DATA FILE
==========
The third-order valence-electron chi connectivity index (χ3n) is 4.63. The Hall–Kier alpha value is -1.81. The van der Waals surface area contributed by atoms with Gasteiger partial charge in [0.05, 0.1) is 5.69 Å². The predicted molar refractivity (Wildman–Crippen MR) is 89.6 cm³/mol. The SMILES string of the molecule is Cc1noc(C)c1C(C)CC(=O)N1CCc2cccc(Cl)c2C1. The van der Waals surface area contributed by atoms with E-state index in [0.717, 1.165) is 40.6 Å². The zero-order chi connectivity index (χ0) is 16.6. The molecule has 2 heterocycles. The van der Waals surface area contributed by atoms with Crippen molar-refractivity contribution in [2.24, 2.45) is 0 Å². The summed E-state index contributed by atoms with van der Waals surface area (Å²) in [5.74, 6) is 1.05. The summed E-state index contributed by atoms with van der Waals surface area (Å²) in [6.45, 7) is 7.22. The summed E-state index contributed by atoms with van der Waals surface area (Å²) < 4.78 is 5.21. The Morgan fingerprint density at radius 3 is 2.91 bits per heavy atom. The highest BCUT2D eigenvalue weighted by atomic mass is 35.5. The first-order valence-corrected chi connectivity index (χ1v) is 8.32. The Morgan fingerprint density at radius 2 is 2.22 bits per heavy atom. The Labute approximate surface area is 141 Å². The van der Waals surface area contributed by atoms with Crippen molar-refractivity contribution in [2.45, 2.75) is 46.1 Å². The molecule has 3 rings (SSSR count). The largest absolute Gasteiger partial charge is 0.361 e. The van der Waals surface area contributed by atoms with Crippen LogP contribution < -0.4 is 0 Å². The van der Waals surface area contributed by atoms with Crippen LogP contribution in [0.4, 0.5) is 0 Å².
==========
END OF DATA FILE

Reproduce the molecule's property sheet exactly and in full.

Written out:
The third-order valence-electron chi connectivity index (χ3n) is 4.63. The Hall–Kier alpha value is -1.81. The van der Waals surface area contributed by atoms with Gasteiger partial charge in [0.05, 0.1) is 5.69 Å². The predicted molar refractivity (Wildman–Crippen MR) is 89.6 cm³/mol. The SMILES string of the molecule is Cc1noc(C)c1C(C)CC(=O)N1CCc2cccc(Cl)c2C1. The van der Waals surface area contributed by atoms with E-state index in [0.717, 1.165) is 40.6 Å². The zero-order chi connectivity index (χ0) is 16.6. The molecule has 2 heterocycles. The van der Waals surface area contributed by atoms with Crippen molar-refractivity contribution in [2.24, 2.45) is 0 Å². The summed E-state index contributed by atoms with van der Waals surface area (Å²) in [5.74, 6) is 1.05. The summed E-state index contributed by atoms with van der Waals surface area (Å²) in [6.45, 7) is 7.22. The summed E-state index contributed by atoms with van der Waals surface area (Å²) < 4.78 is 5.21. The Morgan fingerprint density at radius 3 is 2.91 bits per heavy atom. The highest BCUT2D eigenvalue weighted by atomic mass is 35.5. The first-order valence-corrected chi connectivity index (χ1v) is 8.32. The Morgan fingerprint density at radius 2 is 2.22 bits per heavy atom. The Labute approximate surface area is 141 Å². The van der Waals surface area contributed by atoms with Crippen molar-refractivity contribution in [2.45, 2.75) is 46.1 Å². The molecule has 3 rings (SSSR count). The largest absolute Gasteiger partial charge is 0.361 e. The van der Waals surface area contributed by atoms with Crippen LogP contribution < -0.4 is 0 Å². The van der Waals surface area contributed by atoms with Crippen LogP contribution in [0.4, 0.5) is 0 Å².